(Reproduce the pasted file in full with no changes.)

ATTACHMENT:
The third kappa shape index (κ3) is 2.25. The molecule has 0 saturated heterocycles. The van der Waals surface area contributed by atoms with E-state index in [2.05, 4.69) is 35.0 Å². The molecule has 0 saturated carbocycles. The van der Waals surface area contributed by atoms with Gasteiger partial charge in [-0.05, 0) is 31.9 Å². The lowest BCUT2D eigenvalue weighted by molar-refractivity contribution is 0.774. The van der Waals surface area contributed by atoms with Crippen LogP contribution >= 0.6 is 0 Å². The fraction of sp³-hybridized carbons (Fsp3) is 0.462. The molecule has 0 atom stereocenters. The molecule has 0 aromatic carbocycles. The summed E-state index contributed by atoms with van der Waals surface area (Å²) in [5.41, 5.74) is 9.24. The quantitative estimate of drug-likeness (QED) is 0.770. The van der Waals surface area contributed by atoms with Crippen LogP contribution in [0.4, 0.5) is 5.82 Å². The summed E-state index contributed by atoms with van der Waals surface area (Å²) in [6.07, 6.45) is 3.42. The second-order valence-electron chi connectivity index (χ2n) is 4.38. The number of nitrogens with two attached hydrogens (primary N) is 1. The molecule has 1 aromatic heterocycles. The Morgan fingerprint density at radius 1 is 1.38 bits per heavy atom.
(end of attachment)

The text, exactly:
The third kappa shape index (κ3) is 2.25. The molecule has 0 saturated heterocycles. The van der Waals surface area contributed by atoms with E-state index in [2.05, 4.69) is 35.0 Å². The molecule has 0 saturated carbocycles. The van der Waals surface area contributed by atoms with Gasteiger partial charge in [-0.05, 0) is 31.9 Å². The lowest BCUT2D eigenvalue weighted by molar-refractivity contribution is 0.774. The van der Waals surface area contributed by atoms with Crippen LogP contribution >= 0.6 is 0 Å². The fraction of sp³-hybridized carbons (Fsp3) is 0.462. The molecule has 0 atom stereocenters. The molecule has 0 aromatic carbocycles. The summed E-state index contributed by atoms with van der Waals surface area (Å²) in [5.41, 5.74) is 9.24. The quantitative estimate of drug-likeness (QED) is 0.770. The van der Waals surface area contributed by atoms with Crippen LogP contribution in [0.4, 0.5) is 5.82 Å². The summed E-state index contributed by atoms with van der Waals surface area (Å²) in [6.07, 6.45) is 3.42. The second-order valence-electron chi connectivity index (χ2n) is 4.38. The number of nitrogens with two attached hydrogens (primary N) is 1. The molecule has 1 aromatic heterocycles. The Morgan fingerprint density at radius 1 is 1.38 bits per heavy atom.